Our politicians should be working to keep all GST in the state in which it is raised and to return the Grants Commission to the role it exercised pre-GST in helping poorer states.

For many years, Western Australia was known as the Cinderella State. Of course, Cinderella is famous for two things, her great beauty and the ugliness of her sisters. The current very unfair carve up of the GST shows us just how ugly some of Western Australia’s sister states can be when they get their hands on Cinderella’s GST funds.

Monday, 6 March 2017

Don Bradman and me…and Stephanie

Don Bradman has been dead for about 16 years, yet we still have people, who feel the need to draw attention to themselves, telling us that The Don really was not that good. Over the years a few ex cricketers and attention seeking journalists, have said Don Bradman would not make as many runs today, basically, because fieldsmen are fitter and more enthusiastic.

After such criticism, people who played with Don Bradman, or saw him play, said that he was renowned for hitting the ball into the gaps in the field. It did not matter how athletic the fielders were, they would rarely run down a ball struck forcefully into an open space by The Master. It was said that the great English fast bowler, Harold Larwood, used to bowl at 90 miles an hour and Bradman would send the ball on its way at 120 miles an hour. Yes, you would need to be very athletic to chase that ball down on its way to the boundary.

Throughout his career, Bradman scored 100 runs off every 126 ball he faced. That is a strike rate of 80% over twenty years. Remarkable. He averaged a century once in every three innings. Respected writer, Roland Perry, in his book, The Don, said the only batsman to rival Bradman’s run scoring rate was Viv Richards, the West Indian batsman who was nick named The Master Blaster, because of his forceful batting. However, Perry points out that the only time Richards equalled Bradman’s run scoring rate was not in Test matches, but in a period in the 1980s, when Richards played One Day cricket. Bradman was a very aggressive and attacking batsmen, against all types of bowling. It could be said he played all of his cricket as if he was playing in One Day games.

However, Bradman was curbed. The 1932/33 Bodyline Series featured a form of fast bowling aimed directly at the batsman’s body, while the leg side was packed with fieldsmen waiting for a catch off the bat of hapless batsmen trying to protect themselves from the lethal fast bowling directed at their heads and bodies.

Bodyline nearly wrecked cricket being played between England and Australia. The respected Australia captain, Bill Woodfull was struck over the heart and taken from the field. While recovering in the dressing rooms, he was heard to tell the manager of the England team, Sir Pelham Warner,
“There are two teams out on the field, but only one of them is trying to play cricket.”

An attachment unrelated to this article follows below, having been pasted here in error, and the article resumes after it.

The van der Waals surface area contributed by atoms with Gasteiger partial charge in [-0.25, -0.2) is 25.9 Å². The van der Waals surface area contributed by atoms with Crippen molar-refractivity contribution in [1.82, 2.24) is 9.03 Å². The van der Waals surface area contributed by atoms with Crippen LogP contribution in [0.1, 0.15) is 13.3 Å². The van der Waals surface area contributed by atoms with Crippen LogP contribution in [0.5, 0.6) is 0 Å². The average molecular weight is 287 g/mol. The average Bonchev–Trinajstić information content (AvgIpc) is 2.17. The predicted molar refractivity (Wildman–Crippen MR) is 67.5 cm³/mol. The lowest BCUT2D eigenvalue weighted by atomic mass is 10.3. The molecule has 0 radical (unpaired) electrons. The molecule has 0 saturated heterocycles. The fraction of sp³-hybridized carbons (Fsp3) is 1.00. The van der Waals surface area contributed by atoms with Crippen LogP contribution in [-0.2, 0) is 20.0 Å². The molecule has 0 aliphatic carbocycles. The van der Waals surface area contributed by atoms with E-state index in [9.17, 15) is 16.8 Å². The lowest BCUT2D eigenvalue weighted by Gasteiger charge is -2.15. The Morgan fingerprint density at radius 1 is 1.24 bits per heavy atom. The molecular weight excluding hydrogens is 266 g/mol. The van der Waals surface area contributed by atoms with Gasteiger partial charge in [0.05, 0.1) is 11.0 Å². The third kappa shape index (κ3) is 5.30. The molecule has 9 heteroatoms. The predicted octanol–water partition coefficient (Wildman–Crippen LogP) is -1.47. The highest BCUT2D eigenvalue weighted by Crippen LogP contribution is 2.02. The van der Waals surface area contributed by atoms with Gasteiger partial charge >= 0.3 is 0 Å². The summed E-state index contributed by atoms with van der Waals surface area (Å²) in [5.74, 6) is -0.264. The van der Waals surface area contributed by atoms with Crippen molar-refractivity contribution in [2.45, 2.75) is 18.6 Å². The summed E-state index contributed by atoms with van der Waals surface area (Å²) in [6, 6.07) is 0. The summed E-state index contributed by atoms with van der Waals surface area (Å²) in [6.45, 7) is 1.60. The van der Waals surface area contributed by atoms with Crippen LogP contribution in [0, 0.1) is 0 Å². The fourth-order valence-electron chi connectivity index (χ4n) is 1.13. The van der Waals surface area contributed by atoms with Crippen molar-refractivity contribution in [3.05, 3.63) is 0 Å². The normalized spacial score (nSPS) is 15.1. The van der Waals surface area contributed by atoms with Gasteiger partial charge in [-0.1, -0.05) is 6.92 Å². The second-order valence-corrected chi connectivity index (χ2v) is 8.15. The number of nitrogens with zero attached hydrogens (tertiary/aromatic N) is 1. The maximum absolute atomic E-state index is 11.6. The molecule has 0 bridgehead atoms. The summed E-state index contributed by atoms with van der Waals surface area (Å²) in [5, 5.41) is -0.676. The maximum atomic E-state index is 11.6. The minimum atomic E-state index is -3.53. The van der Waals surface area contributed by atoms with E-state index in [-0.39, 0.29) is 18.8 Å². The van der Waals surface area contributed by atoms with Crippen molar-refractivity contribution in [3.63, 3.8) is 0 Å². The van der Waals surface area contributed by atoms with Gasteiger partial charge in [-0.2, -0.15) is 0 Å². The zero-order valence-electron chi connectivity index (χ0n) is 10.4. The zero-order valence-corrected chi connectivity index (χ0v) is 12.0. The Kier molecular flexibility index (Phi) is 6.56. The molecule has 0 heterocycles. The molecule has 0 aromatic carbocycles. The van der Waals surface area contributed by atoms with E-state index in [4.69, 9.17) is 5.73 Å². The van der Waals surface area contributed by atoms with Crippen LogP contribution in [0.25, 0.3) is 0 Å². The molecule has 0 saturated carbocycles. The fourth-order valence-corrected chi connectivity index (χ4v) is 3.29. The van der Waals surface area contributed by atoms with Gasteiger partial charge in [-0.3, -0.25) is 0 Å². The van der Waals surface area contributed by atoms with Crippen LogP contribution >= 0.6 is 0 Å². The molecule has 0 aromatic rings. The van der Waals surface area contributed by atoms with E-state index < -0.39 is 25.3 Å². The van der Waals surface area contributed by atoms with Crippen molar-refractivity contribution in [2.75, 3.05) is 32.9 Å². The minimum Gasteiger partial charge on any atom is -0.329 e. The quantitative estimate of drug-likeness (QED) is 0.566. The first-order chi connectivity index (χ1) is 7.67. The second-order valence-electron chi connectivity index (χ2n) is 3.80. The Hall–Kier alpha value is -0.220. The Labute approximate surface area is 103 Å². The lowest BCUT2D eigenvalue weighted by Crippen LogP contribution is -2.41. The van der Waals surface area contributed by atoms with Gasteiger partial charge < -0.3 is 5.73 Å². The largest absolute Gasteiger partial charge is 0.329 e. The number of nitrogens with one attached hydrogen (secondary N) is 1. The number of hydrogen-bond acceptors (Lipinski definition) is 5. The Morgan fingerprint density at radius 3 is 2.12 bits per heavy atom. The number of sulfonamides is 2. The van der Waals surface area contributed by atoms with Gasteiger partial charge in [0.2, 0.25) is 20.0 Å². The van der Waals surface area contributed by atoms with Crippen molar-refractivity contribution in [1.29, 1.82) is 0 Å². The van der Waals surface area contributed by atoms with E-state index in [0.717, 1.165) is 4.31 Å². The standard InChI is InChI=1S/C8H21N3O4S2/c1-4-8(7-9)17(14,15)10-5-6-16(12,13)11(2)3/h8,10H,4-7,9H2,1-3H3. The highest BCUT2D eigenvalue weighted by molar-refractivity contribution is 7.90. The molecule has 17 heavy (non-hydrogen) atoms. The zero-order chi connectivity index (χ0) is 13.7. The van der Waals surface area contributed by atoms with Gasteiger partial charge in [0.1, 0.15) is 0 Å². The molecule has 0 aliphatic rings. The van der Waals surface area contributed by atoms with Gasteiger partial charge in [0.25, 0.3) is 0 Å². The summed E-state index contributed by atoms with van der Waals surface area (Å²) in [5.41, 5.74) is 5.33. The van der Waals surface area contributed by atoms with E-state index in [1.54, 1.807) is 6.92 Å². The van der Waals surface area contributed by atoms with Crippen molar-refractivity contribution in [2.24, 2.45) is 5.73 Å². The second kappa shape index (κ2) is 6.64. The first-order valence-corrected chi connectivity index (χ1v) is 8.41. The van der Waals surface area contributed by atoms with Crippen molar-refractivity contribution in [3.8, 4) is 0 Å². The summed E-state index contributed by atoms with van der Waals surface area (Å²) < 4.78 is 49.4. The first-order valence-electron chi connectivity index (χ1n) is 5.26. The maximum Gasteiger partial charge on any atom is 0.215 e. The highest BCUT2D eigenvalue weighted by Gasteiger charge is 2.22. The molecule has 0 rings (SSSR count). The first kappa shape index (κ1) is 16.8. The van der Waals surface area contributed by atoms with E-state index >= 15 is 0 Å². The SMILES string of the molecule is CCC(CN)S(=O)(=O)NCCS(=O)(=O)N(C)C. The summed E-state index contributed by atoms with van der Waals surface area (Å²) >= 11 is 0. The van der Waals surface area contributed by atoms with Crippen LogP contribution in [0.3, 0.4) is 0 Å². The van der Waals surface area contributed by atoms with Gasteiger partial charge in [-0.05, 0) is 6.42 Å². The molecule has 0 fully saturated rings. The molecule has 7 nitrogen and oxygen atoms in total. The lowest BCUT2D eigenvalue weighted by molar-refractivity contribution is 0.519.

These words were quoted in Australian and English  newspapers. Relations between England and Australia became very tense. England said Bodyline was not unsporting. However, the next season, when other sides tried it in England, cricket’s ruling body, the Marlyebone Cricket Club, made it illegal to have more than two fielders behind square leg. This meant that batsmen facing bodyline bowling could play legitimate hook shots without fear of being caught by a packed leg field. Bodyline did curb Bradman. It curbed every batsman who had to face it.

Nevertheless, Bradman, who only played four tests in that series, made more runs than any other Australian batsman made in five tests. His strike rate was greater than any other batsman on either side.He scored one century and at scored least 50 runs in one innings in each of his four Tests. In fact, he made more runs than any batsman on either side, except for two English batsmen, Hammond and Sutcliffe, who had played in five tests…and who did not have to face bodyline bowling.

Bradman, who averaged 139 runs per innings on his tour of England in 1930, only averaged 56 runs per innings in the Bodyline Series. That was a very low average for him but better than any other batsman on either side. Indeed, an average of 56 in a test series is considered to be quite a good average indeed. For a batsman of Bradman’s stature, it was considered to be a  failure.

Bradman finished his twenty year test career with an average of 99.94. This is  twice as good as the next best. Bradman, by his outstanding batting feats, demonstrated that he was, indeed,  twice as good as the next best batsmen. Despite the carping of those attention seeking critics, it is reasonable to assume that if Bradman was playing today he would still be twice as good. Especially when you consider that, today,  all grounds have sight screens. In Bradman’s day many English grounds did not have sight screens.

Also, today, all pitches are covered in case of rain. Bradman had to play on wickets that were almost unplayable because of rain damage. Today, he would also have the advantage of playing with bigger better bats and hitting the ball towards boundaries which are now much closer that they were in the 1930s and 40s.

 Well, that says a lot about Sir Donald Bradman, but this piece is titled, Bradman and me…and Stephanie. Who is Stephanie? Where does she fit in?

Well, l had just a few connections with Don Bradman. One of them was only indirectly involved with cricket. Thanks to my Dad suggesting that I wag school, I saw Don Bradman captain the Australian team against Western Australia in a three-day game at the WACA ground, prior to their sailing to England in mid-March, 1948. On their tour of England, the Australians did not lose a match and became known as Bradman’s Invincibles. That game at the WACA, was the only time that Don Bradman lead his Invincibles in a cricket match on Australian soil. And I was there to see it.